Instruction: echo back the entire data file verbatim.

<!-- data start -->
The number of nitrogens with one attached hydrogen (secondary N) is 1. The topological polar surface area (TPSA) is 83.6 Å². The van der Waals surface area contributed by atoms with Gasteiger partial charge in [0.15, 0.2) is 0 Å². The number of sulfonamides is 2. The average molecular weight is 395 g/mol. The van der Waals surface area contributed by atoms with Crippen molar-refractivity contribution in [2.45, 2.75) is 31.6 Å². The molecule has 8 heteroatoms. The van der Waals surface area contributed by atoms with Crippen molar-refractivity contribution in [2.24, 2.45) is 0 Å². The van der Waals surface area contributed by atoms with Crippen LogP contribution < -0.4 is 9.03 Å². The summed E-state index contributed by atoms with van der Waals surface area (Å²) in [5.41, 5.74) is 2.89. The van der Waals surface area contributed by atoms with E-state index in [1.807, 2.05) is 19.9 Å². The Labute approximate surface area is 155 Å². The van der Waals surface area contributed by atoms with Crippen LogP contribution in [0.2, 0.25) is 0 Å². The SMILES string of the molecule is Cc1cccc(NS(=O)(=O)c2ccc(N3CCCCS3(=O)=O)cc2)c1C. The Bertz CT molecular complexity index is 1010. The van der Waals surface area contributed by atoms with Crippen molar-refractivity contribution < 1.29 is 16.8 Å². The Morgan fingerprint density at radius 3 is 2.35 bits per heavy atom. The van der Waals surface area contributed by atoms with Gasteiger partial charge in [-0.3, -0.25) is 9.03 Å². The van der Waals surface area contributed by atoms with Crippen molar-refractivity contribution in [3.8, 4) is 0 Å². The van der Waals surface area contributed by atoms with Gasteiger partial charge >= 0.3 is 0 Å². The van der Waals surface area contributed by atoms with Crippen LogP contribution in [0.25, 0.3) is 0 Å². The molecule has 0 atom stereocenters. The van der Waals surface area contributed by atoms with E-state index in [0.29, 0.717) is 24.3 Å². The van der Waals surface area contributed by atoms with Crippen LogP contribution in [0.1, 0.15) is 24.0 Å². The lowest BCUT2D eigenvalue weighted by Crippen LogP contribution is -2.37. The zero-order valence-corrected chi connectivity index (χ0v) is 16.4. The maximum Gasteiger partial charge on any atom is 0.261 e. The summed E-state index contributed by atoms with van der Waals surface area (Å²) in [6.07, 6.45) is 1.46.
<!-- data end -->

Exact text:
The number of nitrogens with one attached hydrogen (secondary N) is 1. The topological polar surface area (TPSA) is 83.6 Å². The van der Waals surface area contributed by atoms with Gasteiger partial charge in [0.15, 0.2) is 0 Å². The number of sulfonamides is 2. The average molecular weight is 395 g/mol. The van der Waals surface area contributed by atoms with Crippen molar-refractivity contribution in [2.45, 2.75) is 31.6 Å². The molecule has 8 heteroatoms. The van der Waals surface area contributed by atoms with Crippen molar-refractivity contribution in [2.24, 2.45) is 0 Å². The van der Waals surface area contributed by atoms with Crippen LogP contribution < -0.4 is 9.03 Å². The summed E-state index contributed by atoms with van der Waals surface area (Å²) in [5.41, 5.74) is 2.89. The van der Waals surface area contributed by atoms with E-state index in [1.807, 2.05) is 19.9 Å². The Labute approximate surface area is 155 Å². The van der Waals surface area contributed by atoms with Crippen LogP contribution in [0.2, 0.25) is 0 Å². The SMILES string of the molecule is Cc1cccc(NS(=O)(=O)c2ccc(N3CCCCS3(=O)=O)cc2)c1C. The Bertz CT molecular complexity index is 1010. The van der Waals surface area contributed by atoms with Crippen molar-refractivity contribution < 1.29 is 16.8 Å². The Morgan fingerprint density at radius 3 is 2.35 bits per heavy atom. The van der Waals surface area contributed by atoms with Gasteiger partial charge in [-0.3, -0.25) is 9.03 Å². The van der Waals surface area contributed by atoms with Crippen molar-refractivity contribution in [3.8, 4) is 0 Å². The van der Waals surface area contributed by atoms with Gasteiger partial charge >= 0.3 is 0 Å². The van der Waals surface area contributed by atoms with Crippen LogP contribution in [0.25, 0.3) is 0 Å². The molecule has 0 atom stereocenters. The van der Waals surface area contributed by atoms with E-state index in [0.29, 0.717) is 24.3 Å². The van der Waals surface area contributed by atoms with Crippen LogP contribution in [0.1, 0.15) is 24.0 Å². The lowest BCUT2D eigenvalue weighted by Crippen LogP contribution is -2.37. The zero-order valence-corrected chi connectivity index (χ0v) is 16.4. The maximum Gasteiger partial charge on any atom is 0.261 e. The summed E-state index contributed by atoms with van der Waals surface area (Å²) in [6.07, 6.45) is 1.46.